This year’s Students for Liberty Oklahoma Regional Conference (SFLOKRC) held a panel discussion and Q&A session focusing on prison abolition. On the panel were Cory Massimino, Nathan Goodman, and Rebecca Crane. The panel was also the first conference at which the newest project I’ve been working on, Better Angels/Buoy, was introduced to an audience of left libertarians and left-leaning anarchists. I’m glad there’s interest in an alternative to the state-sponsored, government-controlled, horribly centralized emergency dispatch infrastructure known as 9-1-1.
I recorded Rebecca’s introductory presentation to the Q&A and panel. Below is a video of the presentation and a transcript. As usual, please share and republish to your heart’s content.
Rebecca Crane: I’m assuming that everybody here is convinced that we should abolish prisons. And so I’m going to talk a little bit about how we as individual people can get involved in that work on the ground. I am not a Libertarian and I’ve heard that there are a lot of people at this conference that also don’t identify as Libertarians, so I’m in good company. I actually came to activism through social justice. I was a teenage social justice warrior way back before there was such a thing as Tumblr.
Rebecca Crane: And as a social justice warrior, I have to point out that we are a panel of three white people up here talking about prison abolition, and so there’s some really important perspectives about this conversation that isn’t being represented. But I just want to take a moment to hold some space to acknowledge who’s not here in this conversation.
So, y’know, throughout my life I have gotten involved in a bunch of different movements. Restorative Justice is similar to Transformative Justice [discussed earlier in the panel], it’s ways of thinking about ways we might preempt the way that the sentencing process works. Anti-racist activist, queer liberation work, social anarchism. Ultimately, all of these things lead to prison abolition.
It was a bit of a hard concept for me to grasp when I was starting out. I mean, it feels very intense. Like, “Uhhh, what do we do if we don’t have prisons? What do we do with the rapists and the murderers and the pedophiles and all of this?”
And I really appreciated Per Bylund’s talk this morning because even though there’s been some great suggestions about what are things that could replace the prison system, the real issue is that the thing we’re doing now doesn’t work. It’s not preventing crime. It’s not making communities safer. It’s only making things worse and it’s not solving the problems that it claims to solve. And so I feel like the question that when people ask, y’know, “Well how could we get rid of prisons? What else would we do?” Well, the answer is, “We may not know, but we’re doing now isn’t working. So we have try something else.” And we’ve all been immersed in this context of state violence all our lives, so it’s hard for us to look outside of this context and imagine what it might be like to live in a world where state violence is not the solution to crime or to interpersonal violence, but we’re not going to be able to come up with a solution just by sitting around talking about it until we find this perfect utopian ideal. We have to just try some stuff.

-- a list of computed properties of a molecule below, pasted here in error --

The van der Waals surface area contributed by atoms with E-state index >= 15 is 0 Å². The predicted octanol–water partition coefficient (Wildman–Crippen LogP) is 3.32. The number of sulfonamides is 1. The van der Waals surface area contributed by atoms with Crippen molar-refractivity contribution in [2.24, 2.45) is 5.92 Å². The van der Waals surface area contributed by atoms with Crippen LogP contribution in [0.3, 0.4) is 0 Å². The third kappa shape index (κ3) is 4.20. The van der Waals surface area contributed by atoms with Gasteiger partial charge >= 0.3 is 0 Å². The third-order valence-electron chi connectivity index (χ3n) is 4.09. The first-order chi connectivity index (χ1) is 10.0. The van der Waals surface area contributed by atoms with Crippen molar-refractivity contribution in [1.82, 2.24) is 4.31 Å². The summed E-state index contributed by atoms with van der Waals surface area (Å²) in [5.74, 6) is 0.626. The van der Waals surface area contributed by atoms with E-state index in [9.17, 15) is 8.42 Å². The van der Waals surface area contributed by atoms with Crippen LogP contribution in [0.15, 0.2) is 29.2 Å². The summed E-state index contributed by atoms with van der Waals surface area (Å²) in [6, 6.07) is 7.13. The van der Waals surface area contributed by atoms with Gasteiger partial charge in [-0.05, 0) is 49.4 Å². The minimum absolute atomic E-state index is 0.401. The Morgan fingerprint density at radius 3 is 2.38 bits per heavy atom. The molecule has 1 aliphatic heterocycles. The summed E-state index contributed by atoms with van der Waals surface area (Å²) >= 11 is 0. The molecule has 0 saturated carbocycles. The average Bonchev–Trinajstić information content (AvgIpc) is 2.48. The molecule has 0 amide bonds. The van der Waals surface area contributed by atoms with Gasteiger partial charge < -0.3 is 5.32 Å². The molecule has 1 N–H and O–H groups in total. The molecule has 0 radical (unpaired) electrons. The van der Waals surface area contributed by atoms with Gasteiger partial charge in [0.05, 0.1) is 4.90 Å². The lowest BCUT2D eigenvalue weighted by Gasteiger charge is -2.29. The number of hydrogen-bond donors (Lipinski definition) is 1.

So one of the things that I’ve been trying over the past couple of years with some other collaborators, one of them being maymay who’s here today, is try to use new technologies to build some non-state alternatives for community justice and crisis response. So, just as a couple of examples of these, the one that’s gotten the most press—you can’t actually see the whole slide here, um—this is the Predator Alert Tool. It’s a software that exists for a bunch of different social networking sites.
The two ones that I most primarily want to talk about here is the one that exists for Facebook and there’s also a Predator Alert Tool for a site called FetLife, which is kind of a BDSM/fetish social network dating site. And these are tools that allow people who have been victims of sexual violence to communicate with other people in their communities about their experiences. The one that was built for FetLife is specifically—because it’s a small community that uses the site anyway, it’s a way for people to be able to, like, let the whole website know, “Hey, this is this experience I had with this person at this time.” The one that exists for Facebook, because Facebook tends to be more lots of these atomic social networks that are connected to each other, it allows people to say, I, as a survivor, had an experience and I want to be able to connect with other people of my social community who had an experience with the same person. So I can say, “I went to this party, this person put a drug in my drink. I don’t want to talk about this publicly, but I do want to talk to anybody else who has had a similar experience with that same person.” So I can post a little thing and it’ll only be shown to other people who made a similar comment about that person. It just takes advantage of Facebook’s granular privacy settings in some various ways.
And again, these are all experiments. They’re very beta. They’re very proof-of-concept. But they’re ways for people to sort of think about how might we talk about our experiences of sexual violence and building community support and resourcing around preventing and recovering from sexual violence in ways that don’t involve calling the police, which is typically not a system that’s very helpful to survivors of sexual violence anyway.